Top Ten

December 20, 2016

“It makes no sense”: says MP of QC university funding situation

A Quebec MP and the Coalition Avenir Québec are urging the provincial government to find ways to better distribute the money among Quebec universities, arguing that the province does not currently have the level of expertise required to calculate the results of its own funding formula. The Journal de Montréal reports that according to its sources, the QC government does not have the expertise to calculate institutions’ funding and must seek experts from the university network to do so. “The Ministry of Higher Education has no one who understands the formula, it makes no sense,” said MP Jean-François Roberge in an interview with the Journal, adding that university rectors have come to him stating that the officials at the ministry do not understand the forms the universities send to them. Roberge has reportedly called upon the Ministry of Higher Education to address the problem and to remedy what he believes are current inequities in the province’s funding of universities. Journal de Montréal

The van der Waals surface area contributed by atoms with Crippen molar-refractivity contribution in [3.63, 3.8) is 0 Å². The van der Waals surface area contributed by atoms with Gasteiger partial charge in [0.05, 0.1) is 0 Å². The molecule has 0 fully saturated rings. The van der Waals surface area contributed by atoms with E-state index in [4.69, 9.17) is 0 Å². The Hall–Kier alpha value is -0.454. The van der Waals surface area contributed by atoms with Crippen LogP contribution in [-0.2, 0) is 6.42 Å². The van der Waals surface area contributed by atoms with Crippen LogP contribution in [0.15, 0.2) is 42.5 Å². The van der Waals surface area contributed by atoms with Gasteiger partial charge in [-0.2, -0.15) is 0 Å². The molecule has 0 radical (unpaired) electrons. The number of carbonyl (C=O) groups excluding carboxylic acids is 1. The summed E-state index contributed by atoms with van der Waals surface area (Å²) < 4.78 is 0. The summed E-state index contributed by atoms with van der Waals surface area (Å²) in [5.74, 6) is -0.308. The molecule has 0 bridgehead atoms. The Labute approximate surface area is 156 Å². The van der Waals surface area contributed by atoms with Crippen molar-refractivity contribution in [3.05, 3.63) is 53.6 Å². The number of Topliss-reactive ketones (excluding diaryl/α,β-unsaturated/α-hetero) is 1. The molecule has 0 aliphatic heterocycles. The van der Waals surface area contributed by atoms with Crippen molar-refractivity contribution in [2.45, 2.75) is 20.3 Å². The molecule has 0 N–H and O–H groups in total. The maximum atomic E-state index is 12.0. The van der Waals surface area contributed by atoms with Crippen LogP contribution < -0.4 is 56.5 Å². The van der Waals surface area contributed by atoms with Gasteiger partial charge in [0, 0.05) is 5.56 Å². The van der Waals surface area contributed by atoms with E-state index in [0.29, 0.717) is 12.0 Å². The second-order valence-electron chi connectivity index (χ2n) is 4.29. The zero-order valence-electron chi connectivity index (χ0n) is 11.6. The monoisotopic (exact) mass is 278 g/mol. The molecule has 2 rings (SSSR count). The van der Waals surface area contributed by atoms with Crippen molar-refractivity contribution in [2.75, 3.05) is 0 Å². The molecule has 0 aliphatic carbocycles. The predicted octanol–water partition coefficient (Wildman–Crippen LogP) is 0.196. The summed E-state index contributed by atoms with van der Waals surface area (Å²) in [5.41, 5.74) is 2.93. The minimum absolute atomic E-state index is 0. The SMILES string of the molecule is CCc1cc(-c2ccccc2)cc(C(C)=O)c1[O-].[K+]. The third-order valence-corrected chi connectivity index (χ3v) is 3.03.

Graduate student association fires café operator over use of “slave” in job ad

A debate has emerged over the decision to fire a café operator at Wilfrid Laurier University after he posted an advertisement stating that the café was looking for a “slave,” reports the CBC. Sandor Dosman, who runs Veritas Café at WLU, told the CBC that the school’s Graduate Students’ Association terminated his contract after learning about the job posting. Dosman, who has run the café for nearly five years, posted the ad on Facebook in late November. The former president of WLU’s Graduate Students’ Association, Robert Bruce, has condemned the decision to fire Dosman, stating in an open letter to WLU’s campus newspaper: “I am deeply disappointed and embarrassed by [the WLUGSA's] actions over the course of the past few days.” Current WLUGSA President Samantha Deeming has stated that the group plans to reopen the café in January and that it will make no further comment about Dosman’s dismissal. CBC | Montreal Gazette | Hamilton Record

UAlberta, MacEwan approve tuition increases for international students